When Words are Abandoned

Abandoned Words

A few days ago, I was checking out some cool art journaling videos by Leslie over at Comfortable Shoes Studio. I was fascinated, in particular, by one called Art Journal Technique: Sharpie Ghost, in which she demonstrates “how to hide your writing but have it be part of the final image.”

Now, I like Leslie—her pull-no-punches attitude reminds me a lot of my friend Jill—but HIDE YOUR WRITING?!?

“It’s a way to journal in your art journal and no one can see what you’ve written,” she explained about the technique.

I had the same knee-jerk reaction I have when someone tells me I don’t need a landline!

Not SEE what I’ve WRITTEN?

“So if you’ve got something particularly painful going on,” she continued, “you can write it down like this, obscure it and then do more art on top of it.”

I watched the whole video, and the technique is pretty cool. The layers of writing and art make for a very interesting page, but the thought of covering over what I’ve written feels somehow sacrilegious.

Of course, I’m a writer first, and then an artist. For me, the words ARE the art.

– – – – –

In an effort to curb my nasty cable T.V. habit, I’ve been watching art journaling videos, like Leslie’s. And documentaries.

Last night, I enjoyed the PBS presentation of Jane Goodall: Reason for Hope, A Spiritual Journey. Based on her 2000 book of the same name, Reason for Hope chronicles Jane’s lifetime of experience in nature and with the chimpanzees of Gombe, Africa.

There were so many pieces of wisdom in the program, I wanted to bring some of it here for you to read. In researching Reason for Hope, I stumbled on this quote from the book:

“I lay there, part of the forest, and experienced again that magical enhancement of sound, that added richness of perception. I was keenly aware of secret movements in the trees. A small striped squirrel climbed, spiral fashion in the way of squirrels, poking into crevices in the bark, bright eyes and rounded ears alert. A great velvet black bumblebee visited tiny purple flowers, the end section of his abdomen glowing rich orange red each time he flew through one of the patches of sunlight that dappled the forest. It is all but impossible to describe the new awareness that comes when words are abandoned. One is transported back, perhaps, to the world of early childhood when everything is fresh and so much of it is wonderful. Words can enhance experience, but they can also take so much away. We see an insect and at once we abstract certain characteristics and classify it—a fly. And in that very cognitive exercise, part of the wonder if gone. Once we have labeled the things around us we do not bother to look at them so carefully. Words are part of our rational selves, and to abandon them for a while is to give freer reign to our intuitive selves.”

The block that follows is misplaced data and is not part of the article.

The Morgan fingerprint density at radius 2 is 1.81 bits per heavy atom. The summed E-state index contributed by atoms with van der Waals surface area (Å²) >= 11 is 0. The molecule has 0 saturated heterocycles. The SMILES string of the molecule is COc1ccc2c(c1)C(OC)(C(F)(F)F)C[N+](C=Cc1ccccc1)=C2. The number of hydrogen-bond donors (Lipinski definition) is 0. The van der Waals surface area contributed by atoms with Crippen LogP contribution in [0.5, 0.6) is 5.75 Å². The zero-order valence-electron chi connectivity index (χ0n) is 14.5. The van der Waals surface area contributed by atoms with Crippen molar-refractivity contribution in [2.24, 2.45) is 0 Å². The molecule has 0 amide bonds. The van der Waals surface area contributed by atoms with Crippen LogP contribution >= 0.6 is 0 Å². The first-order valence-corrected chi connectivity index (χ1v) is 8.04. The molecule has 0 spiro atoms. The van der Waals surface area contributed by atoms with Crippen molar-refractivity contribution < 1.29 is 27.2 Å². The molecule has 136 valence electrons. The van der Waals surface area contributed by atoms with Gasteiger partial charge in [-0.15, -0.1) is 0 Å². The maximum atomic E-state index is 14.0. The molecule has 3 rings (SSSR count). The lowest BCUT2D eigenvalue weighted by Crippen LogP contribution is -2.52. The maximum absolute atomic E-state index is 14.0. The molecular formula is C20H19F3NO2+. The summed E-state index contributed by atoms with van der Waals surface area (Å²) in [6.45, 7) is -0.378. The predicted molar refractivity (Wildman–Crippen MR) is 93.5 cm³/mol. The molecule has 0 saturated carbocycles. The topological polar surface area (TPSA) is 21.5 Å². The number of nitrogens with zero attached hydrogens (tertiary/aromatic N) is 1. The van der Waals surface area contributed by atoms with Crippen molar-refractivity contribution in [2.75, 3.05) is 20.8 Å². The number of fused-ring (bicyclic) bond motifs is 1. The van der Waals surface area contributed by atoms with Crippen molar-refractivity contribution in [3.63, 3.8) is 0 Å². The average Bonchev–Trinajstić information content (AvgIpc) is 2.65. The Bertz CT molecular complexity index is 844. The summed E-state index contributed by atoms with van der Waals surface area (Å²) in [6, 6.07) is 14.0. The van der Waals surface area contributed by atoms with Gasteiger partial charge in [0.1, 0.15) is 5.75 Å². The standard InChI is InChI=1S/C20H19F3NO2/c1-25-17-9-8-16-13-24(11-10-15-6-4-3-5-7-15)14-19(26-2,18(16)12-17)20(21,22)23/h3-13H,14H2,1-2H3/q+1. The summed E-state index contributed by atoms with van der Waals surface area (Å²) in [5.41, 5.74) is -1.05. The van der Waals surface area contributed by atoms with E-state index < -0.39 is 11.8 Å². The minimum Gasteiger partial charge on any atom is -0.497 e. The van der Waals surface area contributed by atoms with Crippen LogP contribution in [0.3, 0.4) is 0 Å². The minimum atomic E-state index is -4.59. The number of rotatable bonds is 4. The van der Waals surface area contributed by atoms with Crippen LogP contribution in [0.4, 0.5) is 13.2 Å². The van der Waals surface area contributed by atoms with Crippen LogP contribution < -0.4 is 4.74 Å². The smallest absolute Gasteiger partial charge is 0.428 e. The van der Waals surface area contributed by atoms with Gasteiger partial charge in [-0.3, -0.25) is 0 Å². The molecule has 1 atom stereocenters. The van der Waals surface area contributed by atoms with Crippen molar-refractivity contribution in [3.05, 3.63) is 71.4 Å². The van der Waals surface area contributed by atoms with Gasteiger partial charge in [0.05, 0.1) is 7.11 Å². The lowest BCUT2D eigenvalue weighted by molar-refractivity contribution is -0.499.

So, maybe Leslie has a point after all…

• • •


Comfortable Shoes Studio

• Video: Art Journal Technique: Sharpie Ghost

Click here to purchase a copy of Jane Goodall’s book Reason for Hope.

Photo: The three wise monkeys over the Tōshō-gū shrine in Nikkō, Japan

4 thoughts on “When Words are Abandoned

Add yours

  1. completely fascinating – visually provocative – you’ve done it again! jane goodall makes such a good point about labeling and abandonment – these are concepts that people like buddha tried to tell us about after a round of deep meditation – and i, too, shudder at the thought of “stealth writing” but of course when i cross out a word or cover it with “correct-o” i often wonder if i’ll remember what’s underneath and if i was right to cover it up… thanks, jen – TJ

    1. For me, it’s the ongoing battle: work with the words or quiet the words? I do like the idea of “stealth writing”- as you say – but I also like share the writing to open up a conversation, like this one.

  2. I have an artist friend, Eileen Downes, who “paints” with collage. She often uses words from newspaper or magazine articles as part of her visuals. I think of the not so hidden words as subliminal.

    1. Interesting. I have seen folks who incorporate pieces of words in their collage, but I’m the one who always tried to read them – thinking they must have some relevance to the art. Sometimes, though, I think they are just visual accents.

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